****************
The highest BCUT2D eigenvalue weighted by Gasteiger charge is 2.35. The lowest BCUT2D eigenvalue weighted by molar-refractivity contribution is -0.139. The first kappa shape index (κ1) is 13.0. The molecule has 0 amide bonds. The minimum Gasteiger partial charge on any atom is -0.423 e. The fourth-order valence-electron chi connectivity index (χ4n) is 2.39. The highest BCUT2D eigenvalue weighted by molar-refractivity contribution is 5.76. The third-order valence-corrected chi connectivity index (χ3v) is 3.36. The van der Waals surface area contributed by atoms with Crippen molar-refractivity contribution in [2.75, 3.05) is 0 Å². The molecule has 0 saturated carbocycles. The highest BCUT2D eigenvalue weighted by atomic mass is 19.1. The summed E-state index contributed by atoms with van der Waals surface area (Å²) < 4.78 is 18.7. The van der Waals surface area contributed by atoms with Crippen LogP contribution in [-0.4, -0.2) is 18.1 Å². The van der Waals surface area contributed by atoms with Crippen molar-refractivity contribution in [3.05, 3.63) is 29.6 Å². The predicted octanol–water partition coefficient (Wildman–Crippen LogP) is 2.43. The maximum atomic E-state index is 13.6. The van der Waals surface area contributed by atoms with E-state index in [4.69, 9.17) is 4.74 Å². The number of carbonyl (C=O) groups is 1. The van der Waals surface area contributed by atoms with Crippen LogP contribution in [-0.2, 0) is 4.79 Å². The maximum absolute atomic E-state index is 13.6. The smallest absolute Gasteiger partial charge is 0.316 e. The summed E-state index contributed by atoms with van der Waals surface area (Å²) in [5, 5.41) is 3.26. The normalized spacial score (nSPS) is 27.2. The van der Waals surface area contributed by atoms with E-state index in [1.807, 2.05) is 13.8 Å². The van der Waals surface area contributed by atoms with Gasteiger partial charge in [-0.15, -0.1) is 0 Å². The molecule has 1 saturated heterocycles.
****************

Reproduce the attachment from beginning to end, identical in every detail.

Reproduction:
The highest BCUT2D eigenvalue weighted by Gasteiger charge is 2.35. The lowest BCUT2D eigenvalue weighted by molar-refractivity contribution is -0.139. The first kappa shape index (κ1) is 13.0. The molecule has 0 amide bonds. The minimum Gasteiger partial charge on any atom is -0.423 e. The fourth-order valence-electron chi connectivity index (χ4n) is 2.39. The highest BCUT2D eigenvalue weighted by molar-refractivity contribution is 5.76. The third-order valence-corrected chi connectivity index (χ3v) is 3.36. The van der Waals surface area contributed by atoms with Crippen molar-refractivity contribution in [2.75, 3.05) is 0 Å². The molecule has 0 saturated carbocycles. The highest BCUT2D eigenvalue weighted by atomic mass is 19.1. The summed E-state index contributed by atoms with van der Waals surface area (Å²) < 4.78 is 18.7. The van der Waals surface area contributed by atoms with Crippen LogP contribution in [-0.4, -0.2) is 18.1 Å². The van der Waals surface area contributed by atoms with Crippen molar-refractivity contribution in [3.05, 3.63) is 29.6 Å². The predicted octanol–water partition coefficient (Wildman–Crippen LogP) is 2.43. The maximum atomic E-state index is 13.6. The van der Waals surface area contributed by atoms with E-state index in [4.69, 9.17) is 4.74 Å². The number of carbonyl (C=O) groups is 1. The van der Waals surface area contributed by atoms with Crippen LogP contribution in [-0.2, 0) is 4.79 Å². The maximum absolute atomic E-state index is 13.6. The smallest absolute Gasteiger partial charge is 0.316 e. The summed E-state index contributed by atoms with van der Waals surface area (Å²) in [5, 5.41) is 3.26. The normalized spacial score (nSPS) is 27.2. The van der Waals surface area contributed by atoms with E-state index in [1.807, 2.05) is 13.8 Å². The van der Waals surface area contributed by atoms with Gasteiger partial charge in [-0.15, -0.1) is 0 Å². The molecule has 1 saturated heterocycles.